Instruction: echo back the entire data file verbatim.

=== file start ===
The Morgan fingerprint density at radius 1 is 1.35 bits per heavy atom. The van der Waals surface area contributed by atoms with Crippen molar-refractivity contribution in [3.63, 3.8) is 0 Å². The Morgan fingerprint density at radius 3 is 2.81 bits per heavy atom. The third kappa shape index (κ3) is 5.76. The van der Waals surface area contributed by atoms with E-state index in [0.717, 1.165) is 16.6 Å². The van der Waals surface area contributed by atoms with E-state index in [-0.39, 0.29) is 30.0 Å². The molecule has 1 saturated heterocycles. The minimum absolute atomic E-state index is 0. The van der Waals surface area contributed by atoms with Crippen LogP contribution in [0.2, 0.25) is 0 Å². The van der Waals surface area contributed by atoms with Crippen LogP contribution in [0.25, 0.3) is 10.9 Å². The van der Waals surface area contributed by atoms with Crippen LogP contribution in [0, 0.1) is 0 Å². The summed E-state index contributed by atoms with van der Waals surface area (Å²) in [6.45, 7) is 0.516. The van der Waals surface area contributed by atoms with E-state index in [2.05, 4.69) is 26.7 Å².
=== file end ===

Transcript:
The Morgan fingerprint density at radius 1 is 1.35 bits per heavy atom. The van der Waals surface area contributed by atoms with Crippen molar-refractivity contribution in [3.63, 3.8) is 0 Å². The Morgan fingerprint density at radius 3 is 2.81 bits per heavy atom. The third kappa shape index (κ3) is 5.76. The van der Waals surface area contributed by atoms with E-state index in [0.717, 1.165) is 16.6 Å². The van der Waals surface area contributed by atoms with E-state index in [-0.39, 0.29) is 30.0 Å². The molecule has 1 saturated heterocycles. The minimum absolute atomic E-state index is 0. The van der Waals surface area contributed by atoms with Crippen LogP contribution in [0.2, 0.25) is 0 Å². The van der Waals surface area contributed by atoms with Crippen LogP contribution in [0.25, 0.3) is 10.9 Å². The van der Waals surface area contributed by atoms with Crippen LogP contribution in [0, 0.1) is 0 Å². The summed E-state index contributed by atoms with van der Waals surface area (Å²) in [6.45, 7) is 0.516. The van der Waals surface area contributed by atoms with E-state index in [2.05, 4.69) is 26.7 Å².